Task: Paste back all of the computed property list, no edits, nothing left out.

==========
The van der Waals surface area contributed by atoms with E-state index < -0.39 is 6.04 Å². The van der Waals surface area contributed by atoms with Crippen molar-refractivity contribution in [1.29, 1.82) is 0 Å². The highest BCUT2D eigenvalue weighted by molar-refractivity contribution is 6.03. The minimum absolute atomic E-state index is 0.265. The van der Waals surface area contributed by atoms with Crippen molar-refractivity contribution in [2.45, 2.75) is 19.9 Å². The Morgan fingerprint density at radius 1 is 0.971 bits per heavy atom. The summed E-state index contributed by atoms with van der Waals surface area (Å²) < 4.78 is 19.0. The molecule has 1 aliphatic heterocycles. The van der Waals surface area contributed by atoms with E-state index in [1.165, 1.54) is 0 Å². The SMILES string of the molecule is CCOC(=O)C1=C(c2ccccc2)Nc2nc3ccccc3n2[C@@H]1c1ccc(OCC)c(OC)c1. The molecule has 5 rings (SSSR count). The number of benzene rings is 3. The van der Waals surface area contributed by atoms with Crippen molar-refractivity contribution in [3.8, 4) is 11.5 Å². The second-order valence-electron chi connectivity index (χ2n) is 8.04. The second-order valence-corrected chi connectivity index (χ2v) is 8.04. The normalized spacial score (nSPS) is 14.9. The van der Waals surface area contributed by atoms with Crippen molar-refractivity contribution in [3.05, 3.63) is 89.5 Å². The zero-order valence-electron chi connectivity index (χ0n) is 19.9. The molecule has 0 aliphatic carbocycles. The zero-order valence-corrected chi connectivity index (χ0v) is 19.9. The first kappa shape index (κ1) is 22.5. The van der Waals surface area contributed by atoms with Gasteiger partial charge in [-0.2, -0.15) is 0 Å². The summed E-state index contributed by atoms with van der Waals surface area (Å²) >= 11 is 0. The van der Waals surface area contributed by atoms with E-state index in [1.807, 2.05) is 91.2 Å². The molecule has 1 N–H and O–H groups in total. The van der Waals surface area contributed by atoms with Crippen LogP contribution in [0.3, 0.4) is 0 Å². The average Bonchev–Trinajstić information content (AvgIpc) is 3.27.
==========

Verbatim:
The van der Waals surface area contributed by atoms with E-state index < -0.39 is 6.04 Å². The van der Waals surface area contributed by atoms with Crippen molar-refractivity contribution in [1.29, 1.82) is 0 Å². The highest BCUT2D eigenvalue weighted by molar-refractivity contribution is 6.03. The minimum absolute atomic E-state index is 0.265. The van der Waals surface area contributed by atoms with Crippen molar-refractivity contribution in [2.45, 2.75) is 19.9 Å². The Morgan fingerprint density at radius 1 is 0.971 bits per heavy atom. The summed E-state index contributed by atoms with van der Waals surface area (Å²) < 4.78 is 19.0. The molecule has 1 aliphatic heterocycles. The van der Waals surface area contributed by atoms with E-state index in [1.165, 1.54) is 0 Å². The SMILES string of the molecule is CCOC(=O)C1=C(c2ccccc2)Nc2nc3ccccc3n2[C@@H]1c1ccc(OCC)c(OC)c1. The molecule has 5 rings (SSSR count). The number of benzene rings is 3. The van der Waals surface area contributed by atoms with Crippen molar-refractivity contribution in [3.8, 4) is 11.5 Å². The second-order valence-electron chi connectivity index (χ2n) is 8.04. The second-order valence-corrected chi connectivity index (χ2v) is 8.04. The normalized spacial score (nSPS) is 14.9. The van der Waals surface area contributed by atoms with Crippen molar-refractivity contribution in [3.05, 3.63) is 89.5 Å². The zero-order valence-electron chi connectivity index (χ0n) is 19.9. The molecule has 0 aliphatic carbocycles. The zero-order valence-corrected chi connectivity index (χ0v) is 19.9. The first kappa shape index (κ1) is 22.5. The van der Waals surface area contributed by atoms with Gasteiger partial charge in [-0.2, -0.15) is 0 Å². The summed E-state index contributed by atoms with van der Waals surface area (Å²) >= 11 is 0. The van der Waals surface area contributed by atoms with E-state index in [1.807, 2.05) is 91.2 Å². The molecule has 1 N–H and O–H groups in total. The van der Waals surface area contributed by atoms with Crippen LogP contribution in [0.3, 0.4) is 0 Å². The average Bonchev–Trinajstić information content (AvgIpc) is 3.27.